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Cities of Nočovȉk

Meška's map of Caerlean

Drūmersk – ‘the dry marsh’. County town of Nočovȉk. The lands of Nočovȉk and Sučovȉk are notorious for their spread-out, seemingly deserted villages and towns. This sparsity of character lends an eerie, twilight atmosphere to the land; day passes into night so subtly, the darkness almost feels afraid to spread out across the flat landscape. And flat Nočovȉk most certainly is, with its bracing easterly gales a testament to the lack of any natural windbreaks, such as mountains or valleys.

Drūmersk stands as the archetype of any Nočovȉk town. Bleak, empty plains, swathed in red reeds, surround the town, the outlying villages of flint and harthstone equally forbidding behind their screens of elm. Drūmersk itself, however, is a beautiful city, dominated by its castle. The original fortress dates from the House of Wolves; it was later seized by Adair II as part of his plan to take back control from the Nočovȉkian lords who had deserted his mother's cause.

As well as establishing a royal mint there, Adair vastly expanded the modest fortress, adding the great harthstone keep that still bears his name, along with its four imposing drawbridges. The castle was thus maintained as a grim pillar of security in the Nočovȉkian heartland until the year 450, when it passed to Mairead Rhudlyon, eldest daughter of Leonis I, as a wedding present. Mairead and her new husband, Iruin, became Lord and Lady of Drūmersk, and the castle remains in the ownership of their descendants to this day.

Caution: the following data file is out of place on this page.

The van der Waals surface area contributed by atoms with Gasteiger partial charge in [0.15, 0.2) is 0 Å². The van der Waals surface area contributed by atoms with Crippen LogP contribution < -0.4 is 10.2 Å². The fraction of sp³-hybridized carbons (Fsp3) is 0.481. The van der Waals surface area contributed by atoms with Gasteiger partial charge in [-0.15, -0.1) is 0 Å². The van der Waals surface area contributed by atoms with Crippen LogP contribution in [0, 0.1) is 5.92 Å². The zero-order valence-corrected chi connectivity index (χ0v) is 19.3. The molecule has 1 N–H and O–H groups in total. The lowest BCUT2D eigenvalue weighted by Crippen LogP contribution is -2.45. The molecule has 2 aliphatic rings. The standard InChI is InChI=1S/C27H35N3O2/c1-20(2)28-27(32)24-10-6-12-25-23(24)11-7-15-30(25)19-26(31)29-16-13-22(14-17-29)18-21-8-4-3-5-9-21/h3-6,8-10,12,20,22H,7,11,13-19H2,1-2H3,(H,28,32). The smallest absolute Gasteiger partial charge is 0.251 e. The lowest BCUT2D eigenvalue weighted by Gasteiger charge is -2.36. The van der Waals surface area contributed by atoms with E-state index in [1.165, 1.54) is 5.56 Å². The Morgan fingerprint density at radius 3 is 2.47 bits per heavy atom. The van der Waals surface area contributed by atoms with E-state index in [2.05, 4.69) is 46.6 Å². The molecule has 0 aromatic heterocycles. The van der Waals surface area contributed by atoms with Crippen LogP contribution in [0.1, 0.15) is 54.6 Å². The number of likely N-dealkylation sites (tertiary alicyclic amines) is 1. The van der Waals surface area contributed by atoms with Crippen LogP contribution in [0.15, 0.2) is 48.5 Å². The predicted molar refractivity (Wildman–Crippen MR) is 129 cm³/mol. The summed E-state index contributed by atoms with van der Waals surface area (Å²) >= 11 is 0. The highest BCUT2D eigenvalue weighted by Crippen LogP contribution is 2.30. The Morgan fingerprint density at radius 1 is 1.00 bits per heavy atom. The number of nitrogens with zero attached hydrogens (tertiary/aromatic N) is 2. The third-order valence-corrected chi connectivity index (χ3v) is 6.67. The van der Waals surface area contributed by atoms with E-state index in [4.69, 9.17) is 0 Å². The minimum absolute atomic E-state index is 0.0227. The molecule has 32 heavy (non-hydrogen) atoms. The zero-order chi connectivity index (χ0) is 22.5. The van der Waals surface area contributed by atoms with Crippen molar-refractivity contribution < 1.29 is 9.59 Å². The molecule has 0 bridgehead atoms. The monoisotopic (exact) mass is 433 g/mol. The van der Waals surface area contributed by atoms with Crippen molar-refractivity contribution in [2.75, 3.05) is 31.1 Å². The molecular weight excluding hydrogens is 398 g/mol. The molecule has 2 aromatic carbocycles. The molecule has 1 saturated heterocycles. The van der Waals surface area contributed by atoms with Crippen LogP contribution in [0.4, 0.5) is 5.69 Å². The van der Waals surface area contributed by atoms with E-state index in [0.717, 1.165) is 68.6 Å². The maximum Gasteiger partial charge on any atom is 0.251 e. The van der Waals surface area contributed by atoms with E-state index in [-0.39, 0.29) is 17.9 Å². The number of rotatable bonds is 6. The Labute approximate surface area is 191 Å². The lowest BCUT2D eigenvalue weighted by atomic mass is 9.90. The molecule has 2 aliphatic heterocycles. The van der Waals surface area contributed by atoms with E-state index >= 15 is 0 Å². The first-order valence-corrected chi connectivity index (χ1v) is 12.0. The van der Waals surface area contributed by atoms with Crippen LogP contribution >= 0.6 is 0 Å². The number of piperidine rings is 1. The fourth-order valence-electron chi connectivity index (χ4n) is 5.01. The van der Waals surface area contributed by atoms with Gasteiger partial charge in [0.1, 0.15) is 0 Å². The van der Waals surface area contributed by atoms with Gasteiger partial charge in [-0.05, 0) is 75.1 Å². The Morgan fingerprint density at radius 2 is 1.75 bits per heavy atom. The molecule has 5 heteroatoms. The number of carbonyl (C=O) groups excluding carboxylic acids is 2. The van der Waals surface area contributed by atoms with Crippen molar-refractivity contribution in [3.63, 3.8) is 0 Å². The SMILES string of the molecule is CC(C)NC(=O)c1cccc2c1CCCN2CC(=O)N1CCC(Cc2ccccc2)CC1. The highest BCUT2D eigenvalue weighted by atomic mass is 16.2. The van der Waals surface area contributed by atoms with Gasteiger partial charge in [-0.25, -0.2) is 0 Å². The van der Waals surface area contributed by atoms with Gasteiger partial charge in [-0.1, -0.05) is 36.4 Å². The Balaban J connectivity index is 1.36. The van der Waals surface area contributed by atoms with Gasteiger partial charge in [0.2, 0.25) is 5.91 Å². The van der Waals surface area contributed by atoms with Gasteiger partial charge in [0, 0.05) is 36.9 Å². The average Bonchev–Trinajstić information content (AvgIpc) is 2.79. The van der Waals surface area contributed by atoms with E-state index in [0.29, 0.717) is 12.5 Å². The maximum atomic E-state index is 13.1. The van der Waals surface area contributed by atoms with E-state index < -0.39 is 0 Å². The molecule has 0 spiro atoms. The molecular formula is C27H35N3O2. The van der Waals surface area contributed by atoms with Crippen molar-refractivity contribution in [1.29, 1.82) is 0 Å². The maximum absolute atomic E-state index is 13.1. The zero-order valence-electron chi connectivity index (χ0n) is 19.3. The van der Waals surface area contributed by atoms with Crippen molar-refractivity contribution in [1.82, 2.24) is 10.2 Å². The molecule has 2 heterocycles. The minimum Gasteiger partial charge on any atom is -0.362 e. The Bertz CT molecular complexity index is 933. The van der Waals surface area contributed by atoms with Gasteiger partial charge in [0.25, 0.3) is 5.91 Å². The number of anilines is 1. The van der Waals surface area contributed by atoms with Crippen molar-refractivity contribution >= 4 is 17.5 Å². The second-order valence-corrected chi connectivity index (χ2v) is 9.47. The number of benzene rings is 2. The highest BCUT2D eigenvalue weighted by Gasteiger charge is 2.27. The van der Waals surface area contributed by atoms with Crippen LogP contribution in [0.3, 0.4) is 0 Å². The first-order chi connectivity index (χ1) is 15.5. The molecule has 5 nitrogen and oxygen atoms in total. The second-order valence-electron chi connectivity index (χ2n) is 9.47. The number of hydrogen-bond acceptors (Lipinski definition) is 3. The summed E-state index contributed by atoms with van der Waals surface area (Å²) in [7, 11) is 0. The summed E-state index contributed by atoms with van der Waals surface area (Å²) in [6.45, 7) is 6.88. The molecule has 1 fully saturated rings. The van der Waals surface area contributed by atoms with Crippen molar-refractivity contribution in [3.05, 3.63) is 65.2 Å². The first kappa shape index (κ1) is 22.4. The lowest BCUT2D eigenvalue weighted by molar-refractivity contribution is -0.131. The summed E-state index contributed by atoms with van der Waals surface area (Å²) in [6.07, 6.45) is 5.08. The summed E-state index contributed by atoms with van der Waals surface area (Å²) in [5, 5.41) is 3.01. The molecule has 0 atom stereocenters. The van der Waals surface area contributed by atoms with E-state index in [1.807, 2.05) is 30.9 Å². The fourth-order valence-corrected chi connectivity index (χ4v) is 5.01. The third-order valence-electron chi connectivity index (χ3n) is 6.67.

For somewhere so windswept and exposed to the elements, it is perhaps no surprise that there stands a temple to Ambisagrus, God of Weather, at the heart of the town. A second, smaller, temple sits alongside, dedicated to Ambisagrus's sister, Ambisagria. The Sky Goddess and Weather God are most keenly worshipped throughout Nočovȉk, a county famed for its wide, open landscapes and brisk climate.

Igbeck – ‘cold brook’. Igbeck sits on the River Kerenjedhek, at the westerly edge of the Forest of Liscoille. This woodland was once far larger than it is today, stretching into the heart of Nočovȉk, and Igbeck originally grew out of a village of forest-dwellers, with convenient trading channels by way of the unruly Kerenjedhek. As time passed, however, and the Kerenjedhek regularly broke its banks and flooded due to run-off from the Plečó Mountains, the ancient trees fell and decayed, transforming into rich marshland.

Fortunately, Igbeck too has evolved, its people turning away from timber and carpentry – instead, they grow roots and beets in the black, peaty soil, and catch eels in the water-meadows, streams and pools that rise out of the marsh. The Kerenjedhek still floods occasionally; hence, numerous walls, dykes and ditches have been built to check to check its tempestuous flow, and the town survives.

Flattbraid – ‘flat broads’. Situated a few miles inland, Flattbraid’s finest feature is best viewed by those coming in from the sea. Vast beaches of sand and shingle merge seamlessly with the lavender fields that spill down upon the shoulders of the town.

The lavender that gives Flattbraid its fame and beauty was essential in aiding Princess Maebh’s flight from captivity in 328, when she used the fields of mauve to mask her escape; a more detailed account of the Princess’ ruse can be found here.

A small temple dedicated to Llew can be found nestled amongst the sand dunes at the head of the beach. Facing East, the temple is filled with the first dazzling rays of the day – a fitting tribute to the Sun God.

Rownevik – ‘secret folk’.

Eowid – ‘strength in knowledge’.

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